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Neuropsychol Rev. 2006 Dec;16(4):161-9.

Evaluating single-subject treatment research: lessons learned from the aphasia literature.

Author information

1
Department of Speech, Language, and Hearing Sciences, The University of Arizona, Tucson, AZ 85721-0071, USA. pelagie@u.arizona.edu

Abstract

The mandate for evidence-based practice has prompted careful consideration of the weight of the scientific evidence regarding the therapeutic value of various clinical treatments. In the field of aphasia, a large number of single-subject research studies have been conducted, providing clinical outcome data that are potentially useful for clinicians and researchers; however, it has been difficult to discern the relative potency of these treatments in a standardized manner. In this paper we describe an approach to quantify treatment outcomes for single-subject research studies using effect sizes. These values provide a means to compare treatment outcomes within and between individuals, as well as to compare the relative strength of various treatments. Effect sizes also can be aggregated in order to conduct meta-analyses of specific treatment approaches. Consideration is given to optimizing research designs and providing adequate data so that the value of treatment research is maximized.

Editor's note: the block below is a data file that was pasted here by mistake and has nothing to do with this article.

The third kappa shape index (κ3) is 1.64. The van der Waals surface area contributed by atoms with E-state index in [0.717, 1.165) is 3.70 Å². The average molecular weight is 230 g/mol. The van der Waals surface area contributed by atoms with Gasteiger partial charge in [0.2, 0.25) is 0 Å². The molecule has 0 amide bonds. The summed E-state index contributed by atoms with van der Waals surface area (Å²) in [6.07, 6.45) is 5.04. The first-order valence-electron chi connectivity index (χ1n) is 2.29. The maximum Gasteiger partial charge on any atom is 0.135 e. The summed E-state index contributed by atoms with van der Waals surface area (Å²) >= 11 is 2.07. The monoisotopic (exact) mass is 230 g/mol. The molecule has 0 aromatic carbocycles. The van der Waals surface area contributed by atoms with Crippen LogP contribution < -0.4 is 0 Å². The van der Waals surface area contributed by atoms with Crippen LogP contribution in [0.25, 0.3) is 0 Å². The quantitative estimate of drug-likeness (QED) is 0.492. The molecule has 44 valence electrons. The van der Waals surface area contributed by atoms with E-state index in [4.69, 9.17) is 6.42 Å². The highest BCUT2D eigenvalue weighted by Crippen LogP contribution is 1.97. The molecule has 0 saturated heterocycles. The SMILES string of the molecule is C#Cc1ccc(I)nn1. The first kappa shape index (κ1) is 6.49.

PMID:
17151940
PMCID:
PMC2366174
DOI:
10.1007/s11065-006-9013-7
[Indexed for MEDLINE]
Free PMC Article

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